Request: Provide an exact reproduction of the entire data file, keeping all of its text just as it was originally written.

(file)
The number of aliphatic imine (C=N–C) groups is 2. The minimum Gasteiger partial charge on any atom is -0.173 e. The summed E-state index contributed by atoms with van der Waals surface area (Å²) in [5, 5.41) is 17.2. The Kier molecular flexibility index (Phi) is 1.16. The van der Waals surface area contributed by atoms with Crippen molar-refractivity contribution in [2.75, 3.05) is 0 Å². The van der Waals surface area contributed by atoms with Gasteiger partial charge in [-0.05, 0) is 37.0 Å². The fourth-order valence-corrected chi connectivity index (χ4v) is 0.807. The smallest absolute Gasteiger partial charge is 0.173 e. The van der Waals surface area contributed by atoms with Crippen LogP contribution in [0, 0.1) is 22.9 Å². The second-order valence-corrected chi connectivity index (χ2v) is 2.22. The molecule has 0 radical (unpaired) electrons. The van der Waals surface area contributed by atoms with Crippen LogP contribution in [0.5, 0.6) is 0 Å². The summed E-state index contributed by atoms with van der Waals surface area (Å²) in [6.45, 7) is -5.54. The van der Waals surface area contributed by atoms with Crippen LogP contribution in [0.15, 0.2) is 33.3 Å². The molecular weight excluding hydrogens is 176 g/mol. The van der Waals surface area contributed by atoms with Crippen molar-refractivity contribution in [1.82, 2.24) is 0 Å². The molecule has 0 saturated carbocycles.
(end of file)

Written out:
The number of aliphatic imine (C=N–C) groups is 2. The minimum Gasteiger partial charge on any atom is -0.173 e. The summed E-state index contributed by atoms with van der Waals surface area (Å²) in [5, 5.41) is 17.2. The Kier molecular flexibility index (Phi) is 1.16. The van der Waals surface area contributed by atoms with Crippen molar-refractivity contribution in [2.75, 3.05) is 0 Å². The van der Waals surface area contributed by atoms with Gasteiger partial charge in [-0.05, 0) is 37.0 Å². The fourth-order valence-corrected chi connectivity index (χ4v) is 0.807. The smallest absolute Gasteiger partial charge is 0.173 e. The van der Waals surface area contributed by atoms with Crippen LogP contribution in [0, 0.1) is 22.9 Å². The second-order valence-corrected chi connectivity index (χ2v) is 2.22. The molecule has 0 radical (unpaired) electrons. The van der Waals surface area contributed by atoms with Crippen LogP contribution in [0.5, 0.6) is 0 Å². The summed E-state index contributed by atoms with van der Waals surface area (Å²) in [6.45, 7) is -5.54. The van der Waals surface area contributed by atoms with Crippen LogP contribution in [0.15, 0.2) is 33.3 Å². The molecular weight excluding hydrogens is 176 g/mol. The van der Waals surface area contributed by atoms with Crippen molar-refractivity contribution in [1.82, 2.24) is 0 Å². The molecule has 0 saturated carbocycles.